with stucco and rendered it more sightly by the ad- 


• Pi. STt-INMETZ, 

Florist and Seedsman, 


Roses, Pot-Plants, and Cut Flowers. 

A large stock of choice ever bio -ming roses; green- 
house and outdoor bedding plants, hyacinths, tulips, 
aud other bulbs for Fall planting ; ornamental shrub- 
beries, everiT^reens and shade-trees. 

FLORAL DESIGNS. Bou.iuets ami Cut Flowers. 
Tomato, Cabbage and other Plants in Sea-on. 
IJ^^Send for C'ltalogue. 
Orders by mail and telegraph promptly attended to. 


Practical Plnmber. Steam i Gas Fitter. 



Hakgett 81., 3 DOORS AV. RALKicni Nai\ Bank, 

Sanitaiy PluniLiug a Sp(3cialty. 



The Best Talent only is employed by GEO N. 
WALTERS, The Tailor, Raleigh, N. C. 

dition of porticos and a dome. The form of the build- 
ing was similar to the present noble granite structure, 
which by its unpretending bit statel}^ beauty, fitly 
represents the solid virtues of North Carolina char- 

By a freak of liberality, unusual in those good old 
days, when tlie State never spent over $90,000 a year 
for all puri)oses, when taxes were six cents on the 
$100 value of real estate only, and personal property 
was entirely exempt, the General Assembly had placed 
in the rotunda a magnificent statue of Wasliington of 
carrata marble by the great Canova. It was the 
pride and boast of the State Our people remembered 
with peculiar pleasure that LaFayette had stood at its 
base and commended the beauty of the carving and 
the fitness of the honor to the great man under whom 
he Imd served in our war for independence, and whom 
he regarded with a passionate and reverential love. 
The carelessness of an artisan engaged in covering the 
roof, lost this great work of art to the State. On the 
fnorning of the 21st of June, 1831, while thosun shone 
bright in the heav( ns, flames were seen issuing from 
the roof. The owls and flying squirrels, which had 
built their nests among the rafters, hastened through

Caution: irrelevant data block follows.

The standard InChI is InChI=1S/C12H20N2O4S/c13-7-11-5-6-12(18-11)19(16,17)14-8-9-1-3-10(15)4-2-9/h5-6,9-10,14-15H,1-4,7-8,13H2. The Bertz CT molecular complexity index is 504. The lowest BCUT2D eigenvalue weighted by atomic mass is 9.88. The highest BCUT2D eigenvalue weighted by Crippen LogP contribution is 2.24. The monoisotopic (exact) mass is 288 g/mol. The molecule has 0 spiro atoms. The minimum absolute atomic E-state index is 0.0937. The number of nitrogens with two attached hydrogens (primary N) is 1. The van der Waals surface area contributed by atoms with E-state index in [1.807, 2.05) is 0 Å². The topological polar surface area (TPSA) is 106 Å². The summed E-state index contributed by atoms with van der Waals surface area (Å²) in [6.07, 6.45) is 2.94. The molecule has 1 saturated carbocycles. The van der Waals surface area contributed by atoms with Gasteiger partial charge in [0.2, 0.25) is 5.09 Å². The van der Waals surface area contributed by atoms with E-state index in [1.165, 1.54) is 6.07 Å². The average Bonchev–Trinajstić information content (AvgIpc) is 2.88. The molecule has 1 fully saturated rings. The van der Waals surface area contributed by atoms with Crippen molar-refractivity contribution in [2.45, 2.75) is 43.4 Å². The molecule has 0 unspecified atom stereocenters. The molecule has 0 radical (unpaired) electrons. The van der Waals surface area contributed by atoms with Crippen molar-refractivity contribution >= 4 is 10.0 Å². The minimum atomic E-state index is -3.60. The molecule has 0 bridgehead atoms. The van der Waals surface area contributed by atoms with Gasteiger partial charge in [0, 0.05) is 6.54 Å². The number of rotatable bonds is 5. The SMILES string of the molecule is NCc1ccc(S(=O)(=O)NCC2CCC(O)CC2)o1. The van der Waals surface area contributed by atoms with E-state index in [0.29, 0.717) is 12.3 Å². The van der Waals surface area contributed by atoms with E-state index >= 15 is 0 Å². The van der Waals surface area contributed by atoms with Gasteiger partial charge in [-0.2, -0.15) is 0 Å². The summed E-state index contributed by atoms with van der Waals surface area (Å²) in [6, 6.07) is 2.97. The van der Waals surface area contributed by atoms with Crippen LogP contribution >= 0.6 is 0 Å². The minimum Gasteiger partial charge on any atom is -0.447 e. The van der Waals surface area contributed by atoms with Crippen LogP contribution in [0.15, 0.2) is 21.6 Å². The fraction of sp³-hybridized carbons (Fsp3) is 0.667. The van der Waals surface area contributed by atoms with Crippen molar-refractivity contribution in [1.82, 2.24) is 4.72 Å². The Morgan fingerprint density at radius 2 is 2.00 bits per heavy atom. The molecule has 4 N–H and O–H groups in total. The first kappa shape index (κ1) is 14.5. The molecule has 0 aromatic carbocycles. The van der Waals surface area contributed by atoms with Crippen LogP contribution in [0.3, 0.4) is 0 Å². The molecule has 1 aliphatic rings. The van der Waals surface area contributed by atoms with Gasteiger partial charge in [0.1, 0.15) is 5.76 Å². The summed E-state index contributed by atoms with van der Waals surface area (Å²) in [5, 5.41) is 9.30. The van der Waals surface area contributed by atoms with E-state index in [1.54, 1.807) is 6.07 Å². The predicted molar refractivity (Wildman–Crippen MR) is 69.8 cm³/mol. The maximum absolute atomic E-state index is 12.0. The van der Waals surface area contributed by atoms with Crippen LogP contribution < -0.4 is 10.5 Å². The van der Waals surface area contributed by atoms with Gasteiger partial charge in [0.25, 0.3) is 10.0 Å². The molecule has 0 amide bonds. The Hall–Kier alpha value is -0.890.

the-ventilator to escape from the doomed building, 
followed by thick smoke and then by bright flames. 
With no such |)owerful machine as the Recue engine 
the progress of the fire was unchecked. A few citizens, 
incited by a gaHant little lady, Miss Betsy Geddy,who 
had all the spirit of her Revolutionary father, endeav- 
ored with frantic haste to remove the statue, but its 
great weight was too much for their strength. They 
were forced to witness its destruction. Over half a 
century has not erased from the memories of some 






Wholesale I Eetail &rocer, 


— AND— 

Commissioii Mercliaiit. 


Dry Goods, Clothing, Hats, Shoes and General 

Merchandise, Corn and Meal, Shingles and 

Laths of our own Manufacture 

always in Stock at our 

Mill, also at Store. 


18 and 20 BAST MAliTIN STREET, 


Sold by che Glass— PESCUD'S Limeade. 

who witnessed the splendor of the closing scene of this 
draniti. For many minutes the statue stood the cen- 
tral figure of numherless blazing torches, untouched 
and majestic, every lineament and feature white-hot, 
and of superiuitural brilliancy and beauty. Then sud- 
denly the burning timbers fell and the master piece 
of Canova was a mass of broken fragments. 

Andrew Johnson. 

This distinguished son of North Carolina was born 
in Raleigh on the 29th of December, 1808. He was 
apprenticed to Mr. James Litchford, tailor, at the age 
of ten years. He never attended school a single day 
of his life. Among Mr. Litchford's customers was a 
very eccentric gentleman who often visited the shop 
and read aloud from books or newspapers for the ben- 
efit of the tailors. Young Johnson took a deep inter- 
est in these readings, and as subsequent events showed, 
proved of inestimable value in contributing to his fu- 
ture success in life. Beginning by liimself the labor 
of mastering the alphabet, he found it a more difficult 
matter than he had anticipated, but eventually, ap- 
plying to one of his fellow-workmen, he obtained 
much assistance, and finally succeeded in gaining the 
first steps in the path of knowledge. After working 
the usual number of hours per day in the shop 
(twelve), he would devote two or three hours at night 
each day to his educational labors. In the latter part 
of 1824, his term of apprenticeship having expired, 
he left Raleigh and went to Laurens Court House, 
South Carolina, where he followed his trade for two 
years. lie became engaged to be married to the 
(laughter of a gentleman of wealth and [)Osition, but 
was refused her hand because of his poverty. He re- 



J. H. QIJLLj, 


Founder and lacliinist, 








Saw-Miil, Agricultural Machinery, 
Plows, Plow Castings, 
Cotton Presses. 
Tobacco Presses and Elevators 


Estimates and prices furnished. 

iiAi.i:i<;ii, IV. c 


*' Don't let it escape you," that the Leading Tailor 
of Raleigh is GEO. N. WALTERS. 

turned to Raleigh in 1826, but after remaining here 
but a few months, went to Greenville, Tennessee, 
where he was married. Up to this time he knew 
nothing of writing or arithmetic; his wife, however, 
sedulously labored to instruct him in those branches 
of rudimentary education, and with success. In 1829